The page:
Helpful pointers when using stainless steel in building and construction

Stainless steel plates possess high strength and ductility, making it ideal for all types of building and construction applications in Australia. So that you can maximise the lifespan and use laser cut stainless steel effectively, keep reading for some helpful do’s and don’ts.

Selecting the right grade

Stainless steel comes in many different grades of plate steel. It’s always best to speak to your local steel fabricator for what will be appropriate for your application, but generally speaking the two most commonly used grades are 304 and 316, with 316 being the more corrosion resistant of the two. When using stainless steel in highly corrosive environments – within 5km of the ocean – 316 stainless steel plates and fasteners are ideal to avoid discolouration. Within 304 and 316, there are many stainless steel finish variations and thicknesses, which will need to be taken into consideration for your intended use.

Lubricating threads

Stainless steel fastener engineers encourage all threads to be lubricated prior to assembly to reduce the risk of galling, which is when the thread locks up. This is quite common with larger threads – M16 and up.

Selecting the right surface finish for your environment

The most common stainless steel finishes are No. 4, No. 8, 2B finish and electropolishing. To discover which finish is ideal for your next steel project, read our helpful guide on stainless steel finishes.

Establish a cleaning and maintenance schedule

Where design is a primary factor, especially in situations where it is “front facing”, the steel needs to be cleaned regularly to remove contaminants i.e. salt and rainwater. Doing so will maintain the steel appearance and avoid prolonged exposure to the elements which will cause a tea staining effect or corrosion. See our steel surface cleaning guide for more tips.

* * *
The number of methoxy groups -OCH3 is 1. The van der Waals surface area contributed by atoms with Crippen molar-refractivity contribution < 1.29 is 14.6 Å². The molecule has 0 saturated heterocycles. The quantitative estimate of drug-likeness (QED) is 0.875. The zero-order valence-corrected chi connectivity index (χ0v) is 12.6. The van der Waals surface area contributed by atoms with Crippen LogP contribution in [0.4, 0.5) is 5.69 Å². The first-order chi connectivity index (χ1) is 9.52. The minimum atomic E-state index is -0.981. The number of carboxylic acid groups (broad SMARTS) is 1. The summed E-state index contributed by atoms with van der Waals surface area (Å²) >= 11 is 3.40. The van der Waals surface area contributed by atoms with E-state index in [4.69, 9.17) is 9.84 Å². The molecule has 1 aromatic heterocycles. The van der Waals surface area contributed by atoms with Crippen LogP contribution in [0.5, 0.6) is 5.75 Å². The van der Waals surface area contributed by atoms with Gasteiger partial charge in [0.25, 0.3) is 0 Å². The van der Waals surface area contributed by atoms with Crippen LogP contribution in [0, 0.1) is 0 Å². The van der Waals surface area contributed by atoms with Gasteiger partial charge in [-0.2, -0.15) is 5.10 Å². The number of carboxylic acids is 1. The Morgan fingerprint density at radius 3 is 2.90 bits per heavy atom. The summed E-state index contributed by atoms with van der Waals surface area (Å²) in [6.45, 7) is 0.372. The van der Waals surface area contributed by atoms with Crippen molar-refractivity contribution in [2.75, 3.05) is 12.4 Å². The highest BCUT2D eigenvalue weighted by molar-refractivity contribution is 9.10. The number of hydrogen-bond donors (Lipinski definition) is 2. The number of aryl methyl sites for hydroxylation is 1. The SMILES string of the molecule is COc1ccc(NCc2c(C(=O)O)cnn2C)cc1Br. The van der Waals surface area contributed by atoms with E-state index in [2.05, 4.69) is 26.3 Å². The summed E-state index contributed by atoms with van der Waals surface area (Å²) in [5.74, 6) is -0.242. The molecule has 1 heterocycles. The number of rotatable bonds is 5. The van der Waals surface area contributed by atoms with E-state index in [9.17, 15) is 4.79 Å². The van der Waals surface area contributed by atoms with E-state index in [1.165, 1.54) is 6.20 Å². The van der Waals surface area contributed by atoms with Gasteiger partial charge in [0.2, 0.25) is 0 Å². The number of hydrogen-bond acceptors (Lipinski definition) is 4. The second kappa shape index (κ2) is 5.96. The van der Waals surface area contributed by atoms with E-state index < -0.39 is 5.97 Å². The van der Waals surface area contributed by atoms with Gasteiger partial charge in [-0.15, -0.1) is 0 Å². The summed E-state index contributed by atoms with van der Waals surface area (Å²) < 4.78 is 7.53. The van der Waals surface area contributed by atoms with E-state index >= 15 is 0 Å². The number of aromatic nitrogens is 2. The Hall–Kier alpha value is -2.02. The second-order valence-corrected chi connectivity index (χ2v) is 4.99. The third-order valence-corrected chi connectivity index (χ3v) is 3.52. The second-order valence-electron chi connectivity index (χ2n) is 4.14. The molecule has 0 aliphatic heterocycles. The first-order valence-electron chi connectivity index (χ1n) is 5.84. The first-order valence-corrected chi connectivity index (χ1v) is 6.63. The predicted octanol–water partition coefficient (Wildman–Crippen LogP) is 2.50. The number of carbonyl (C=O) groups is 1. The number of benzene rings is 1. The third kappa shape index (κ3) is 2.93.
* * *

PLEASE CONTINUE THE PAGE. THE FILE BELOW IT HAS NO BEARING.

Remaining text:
Avoiding galvanic corrosion

This is where two dissimilar metals come into contact, react and result in corrosion. This can be seen with lead or copper flashings on a zinc or aluminium roof. Corrosion can be a risk for other metals when they come into contact with stainless steel and the join is wet. Isolating metals with nylon or rubber barriers, such as washers, will reduce the risk of this occurring.

Know where your steel comes from

Certain steel grades are being released to the Australian market with high manganese and low nickel, and are being advertised as 304 and 316 grade steel. With their low chromium, they are not ideal for Australia’s environmental conditions, especially in coastal areas. It’s important to talk to your steel plate provider to understand whether their suppliers are reputable and of high quality.

ShapeCUT has one of the largest stocks of high quality plate steel in Australia, sourced from some of the best steel suppliers in the business. Our steel plates come in a huge range of grades, thicknesses and finishes and are ready to be laser, oxy or plasma cut by our team. Contact us to discuss your next steel project.